Saturday, 6 August 2016

Bulk Discounts and Progressive Income Tax

     I've written before in defence of the idea of progressive income tax, and I'll probably be writing more on it in the future. Today I want to advance an argument based on the buying power of money, and how it changes in a non-linear way with the total amount of money you have. In particular, I'm going to make the counterintuitive claim that the millionth dollar you earn is, in a very real way, worth more than the first dollar you earn.
     I realize that sounds crazy. After all, one of the fundamental features of money is that its units are complete fungible: one dollar is exactly equal to every other dollar. If I borrow a twenty from you today, and pay you back with two tens tomorrow, it simply makes no sense to say I didn't pay you back the same dollars; dollars have no independent identity. (Note that I'm talking about the twenty as money, not as a distinct artifact. You can distinguish one twenty dollar bill from another, but you cannot distinguish the dollars they represent.) But bear with me here.
     And I also realize that my claim will sound odd because it seems to be the exact opposite of another argument frequently used to justify progressive income tax, the idea that to a poor person, a 10% tax might be an unbearable burden while it would be scarcely noticeable to a millionaire. A single dollar is more valuable to a person with little money than it is to a millionaire, not less. So what gives?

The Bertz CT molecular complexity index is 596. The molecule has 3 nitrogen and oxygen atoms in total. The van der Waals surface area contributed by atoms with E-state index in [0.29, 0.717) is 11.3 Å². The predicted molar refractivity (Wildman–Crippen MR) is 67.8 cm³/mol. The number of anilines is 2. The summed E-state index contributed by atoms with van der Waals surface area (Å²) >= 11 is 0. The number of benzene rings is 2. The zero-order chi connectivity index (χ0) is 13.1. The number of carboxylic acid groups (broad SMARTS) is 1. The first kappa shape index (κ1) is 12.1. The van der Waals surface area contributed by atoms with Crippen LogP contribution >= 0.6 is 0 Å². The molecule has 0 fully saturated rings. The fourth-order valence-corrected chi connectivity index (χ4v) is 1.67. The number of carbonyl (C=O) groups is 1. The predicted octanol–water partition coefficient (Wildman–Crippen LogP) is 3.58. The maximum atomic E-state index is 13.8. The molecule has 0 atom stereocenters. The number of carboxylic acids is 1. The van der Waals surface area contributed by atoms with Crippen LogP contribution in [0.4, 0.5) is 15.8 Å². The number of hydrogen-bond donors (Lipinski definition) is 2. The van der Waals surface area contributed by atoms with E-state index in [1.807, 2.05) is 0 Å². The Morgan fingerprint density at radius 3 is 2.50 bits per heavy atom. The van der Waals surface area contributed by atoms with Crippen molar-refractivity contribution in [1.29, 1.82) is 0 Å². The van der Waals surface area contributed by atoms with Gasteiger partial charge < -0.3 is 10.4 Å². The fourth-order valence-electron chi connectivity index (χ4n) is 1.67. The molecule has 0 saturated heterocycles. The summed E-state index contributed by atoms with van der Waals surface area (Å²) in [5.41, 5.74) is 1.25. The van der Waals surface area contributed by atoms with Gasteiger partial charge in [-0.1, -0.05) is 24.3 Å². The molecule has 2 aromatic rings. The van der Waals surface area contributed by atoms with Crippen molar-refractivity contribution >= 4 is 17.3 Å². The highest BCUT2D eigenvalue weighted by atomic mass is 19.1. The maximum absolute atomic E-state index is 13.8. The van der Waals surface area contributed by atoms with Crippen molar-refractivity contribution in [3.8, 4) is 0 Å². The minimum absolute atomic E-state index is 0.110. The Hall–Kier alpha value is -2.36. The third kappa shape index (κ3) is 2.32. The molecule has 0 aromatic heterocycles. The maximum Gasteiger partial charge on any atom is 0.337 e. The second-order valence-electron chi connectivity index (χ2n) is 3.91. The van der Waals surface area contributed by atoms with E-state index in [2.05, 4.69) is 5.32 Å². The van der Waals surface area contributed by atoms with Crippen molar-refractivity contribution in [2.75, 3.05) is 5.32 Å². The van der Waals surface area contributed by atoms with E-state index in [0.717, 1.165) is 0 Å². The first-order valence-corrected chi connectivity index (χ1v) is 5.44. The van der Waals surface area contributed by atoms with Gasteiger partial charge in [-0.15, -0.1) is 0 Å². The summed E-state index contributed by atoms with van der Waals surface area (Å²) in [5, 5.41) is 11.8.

Neither of these two points is actually inconsistent with the argument I'll be making here. Yes, one dollar is exactly interchangeable with every other dollar. And yes, one dollar is a much more significant sum to someone with few dollar than it is to someone with many. But my claim is that the buying power per dollar increases the more dollars you have.

     Consider the idea of the volume discount. Say you can buy a chocolate bar for a dollar at the convenience store. If you're just buying one at a time, the price is the same for the rich person as it is for the poor person, and yes, $1 = $1. But if you go to a supermarket, you can probably buy a family-pak of 8 for $6, and if you go to a wholesale club, you can get two dozen for $12. When you buy in bulk, your per-unit price drops, and reciprocally, the number of chocolate bars per dollar spent goes up.